Yes. CCRIF excess rainfall coverage will be available during the 2010/11 policy year. The development began with many CCRIF participating countries and stakeholder partners expressing a strong interest in being able to contract for catastrophic flood coverage. In response to these needs, CCRIF, using the World Bank’s Global Fund for Disaster Risk Mitigation, partnered with the Caribbean Institute for Meteorology and Hydrology (CIMH) to determine the feasibility of this coverage for member governments.
Following this study, CCRIF contracted CIMH and a specialised hazard modelling company, Kinetic Analysis Corporation (Kinanco) to develop and test a synthetic numerical rainfall model and, with input from Caribbean Risk Managers (CCRIF’s Facility Supervisor), implement a parametric excess rainfall insurance product. The excess rainfall product will utilise the rainfall amounts generated by the model as the parameter which triggers coverage. The proof of concept for the model and a comprehensive testing programme were undertaken during the second half of 2009. In January 2010, the rainfall model was installed at CIMH and training provided to allow stand-alone, 24/7 operation of the model by CIMH.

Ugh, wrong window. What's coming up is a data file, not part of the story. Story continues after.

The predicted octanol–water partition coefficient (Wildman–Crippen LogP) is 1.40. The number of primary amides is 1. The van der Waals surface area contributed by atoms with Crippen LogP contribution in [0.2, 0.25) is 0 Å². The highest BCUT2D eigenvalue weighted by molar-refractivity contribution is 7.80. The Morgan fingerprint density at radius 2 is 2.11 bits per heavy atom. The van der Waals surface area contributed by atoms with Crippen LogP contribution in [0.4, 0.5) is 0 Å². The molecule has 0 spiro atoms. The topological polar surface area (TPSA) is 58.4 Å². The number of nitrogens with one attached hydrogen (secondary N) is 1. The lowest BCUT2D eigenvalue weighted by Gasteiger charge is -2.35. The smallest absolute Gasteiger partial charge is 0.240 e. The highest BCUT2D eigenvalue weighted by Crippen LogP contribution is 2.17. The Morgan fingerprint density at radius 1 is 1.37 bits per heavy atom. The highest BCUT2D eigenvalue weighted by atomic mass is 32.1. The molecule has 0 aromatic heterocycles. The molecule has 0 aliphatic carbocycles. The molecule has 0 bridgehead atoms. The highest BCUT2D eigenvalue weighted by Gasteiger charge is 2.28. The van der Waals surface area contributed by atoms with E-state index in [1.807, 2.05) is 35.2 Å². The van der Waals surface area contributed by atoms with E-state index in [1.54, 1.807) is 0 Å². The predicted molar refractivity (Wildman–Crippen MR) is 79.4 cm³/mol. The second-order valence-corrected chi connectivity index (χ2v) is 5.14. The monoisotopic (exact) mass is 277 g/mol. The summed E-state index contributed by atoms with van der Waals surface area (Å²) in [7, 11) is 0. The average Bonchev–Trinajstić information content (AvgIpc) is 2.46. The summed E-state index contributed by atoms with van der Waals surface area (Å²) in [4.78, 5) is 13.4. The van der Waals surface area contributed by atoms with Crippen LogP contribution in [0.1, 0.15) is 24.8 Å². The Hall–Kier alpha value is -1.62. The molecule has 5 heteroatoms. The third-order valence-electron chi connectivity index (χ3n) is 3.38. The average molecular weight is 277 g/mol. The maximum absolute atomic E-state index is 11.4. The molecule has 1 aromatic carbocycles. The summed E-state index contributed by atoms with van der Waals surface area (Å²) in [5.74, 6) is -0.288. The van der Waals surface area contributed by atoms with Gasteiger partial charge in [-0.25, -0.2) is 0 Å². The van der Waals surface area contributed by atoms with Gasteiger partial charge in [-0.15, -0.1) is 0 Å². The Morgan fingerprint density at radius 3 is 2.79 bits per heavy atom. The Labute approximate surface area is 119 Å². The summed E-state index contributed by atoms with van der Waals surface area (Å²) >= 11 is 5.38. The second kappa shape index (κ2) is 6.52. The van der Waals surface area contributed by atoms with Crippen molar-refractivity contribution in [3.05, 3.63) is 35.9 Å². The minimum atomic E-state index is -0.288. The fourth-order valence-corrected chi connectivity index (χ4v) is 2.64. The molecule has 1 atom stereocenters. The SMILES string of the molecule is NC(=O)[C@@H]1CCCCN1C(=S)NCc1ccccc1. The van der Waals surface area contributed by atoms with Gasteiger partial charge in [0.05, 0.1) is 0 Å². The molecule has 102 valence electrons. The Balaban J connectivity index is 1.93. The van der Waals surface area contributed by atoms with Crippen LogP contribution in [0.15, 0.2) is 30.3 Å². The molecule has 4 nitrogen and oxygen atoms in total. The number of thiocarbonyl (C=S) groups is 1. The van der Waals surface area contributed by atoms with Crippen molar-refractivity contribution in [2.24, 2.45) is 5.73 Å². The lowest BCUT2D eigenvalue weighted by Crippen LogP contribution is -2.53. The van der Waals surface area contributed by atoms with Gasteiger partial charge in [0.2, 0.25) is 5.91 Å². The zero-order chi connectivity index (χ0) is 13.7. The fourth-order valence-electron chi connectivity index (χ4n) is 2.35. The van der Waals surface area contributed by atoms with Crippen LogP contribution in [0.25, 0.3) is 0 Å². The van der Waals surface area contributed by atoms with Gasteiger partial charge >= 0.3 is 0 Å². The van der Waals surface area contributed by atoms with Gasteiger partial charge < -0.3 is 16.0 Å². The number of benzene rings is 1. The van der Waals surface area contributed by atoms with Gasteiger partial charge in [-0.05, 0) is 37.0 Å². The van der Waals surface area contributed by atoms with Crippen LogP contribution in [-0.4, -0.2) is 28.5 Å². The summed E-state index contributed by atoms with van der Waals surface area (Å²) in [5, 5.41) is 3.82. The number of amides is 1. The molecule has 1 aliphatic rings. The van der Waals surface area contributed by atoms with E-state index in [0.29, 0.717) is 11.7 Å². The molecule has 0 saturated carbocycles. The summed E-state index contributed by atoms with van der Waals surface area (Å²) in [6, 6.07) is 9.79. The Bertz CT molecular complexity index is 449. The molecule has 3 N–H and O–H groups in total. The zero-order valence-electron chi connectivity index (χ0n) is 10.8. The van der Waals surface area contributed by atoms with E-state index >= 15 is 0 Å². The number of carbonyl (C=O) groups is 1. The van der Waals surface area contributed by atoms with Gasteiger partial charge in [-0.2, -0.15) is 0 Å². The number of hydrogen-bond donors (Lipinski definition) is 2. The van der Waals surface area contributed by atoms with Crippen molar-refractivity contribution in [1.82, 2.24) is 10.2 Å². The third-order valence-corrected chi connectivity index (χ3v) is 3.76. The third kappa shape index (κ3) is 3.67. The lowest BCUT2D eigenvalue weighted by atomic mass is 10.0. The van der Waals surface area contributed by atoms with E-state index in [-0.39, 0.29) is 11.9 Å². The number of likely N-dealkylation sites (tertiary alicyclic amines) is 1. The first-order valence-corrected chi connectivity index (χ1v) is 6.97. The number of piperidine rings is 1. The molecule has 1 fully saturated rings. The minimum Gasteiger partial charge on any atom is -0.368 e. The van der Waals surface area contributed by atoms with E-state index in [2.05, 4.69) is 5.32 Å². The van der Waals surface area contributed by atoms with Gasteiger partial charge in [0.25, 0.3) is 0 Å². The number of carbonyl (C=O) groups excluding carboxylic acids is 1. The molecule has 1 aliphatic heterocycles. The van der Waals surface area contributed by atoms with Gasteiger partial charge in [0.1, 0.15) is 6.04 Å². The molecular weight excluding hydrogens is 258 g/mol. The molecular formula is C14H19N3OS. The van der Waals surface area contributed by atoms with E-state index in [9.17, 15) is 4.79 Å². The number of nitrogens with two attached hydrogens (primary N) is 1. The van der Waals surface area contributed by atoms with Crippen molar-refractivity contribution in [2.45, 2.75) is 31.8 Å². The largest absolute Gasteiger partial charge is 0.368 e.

CCRIF’s excess rainfall coverage will be a separate product from the currently available hurricane and earthquake policies, which remain of utmost importance, as seen from the recent devastating earthquake in Haiti, whose earthquake policy was triggered to effect a rapid payout of US$8 million. The rainfall product will be offered to Caribbean governments by November 2011, and its aim is to reasonably replicate the overall impacts of extreme rain events.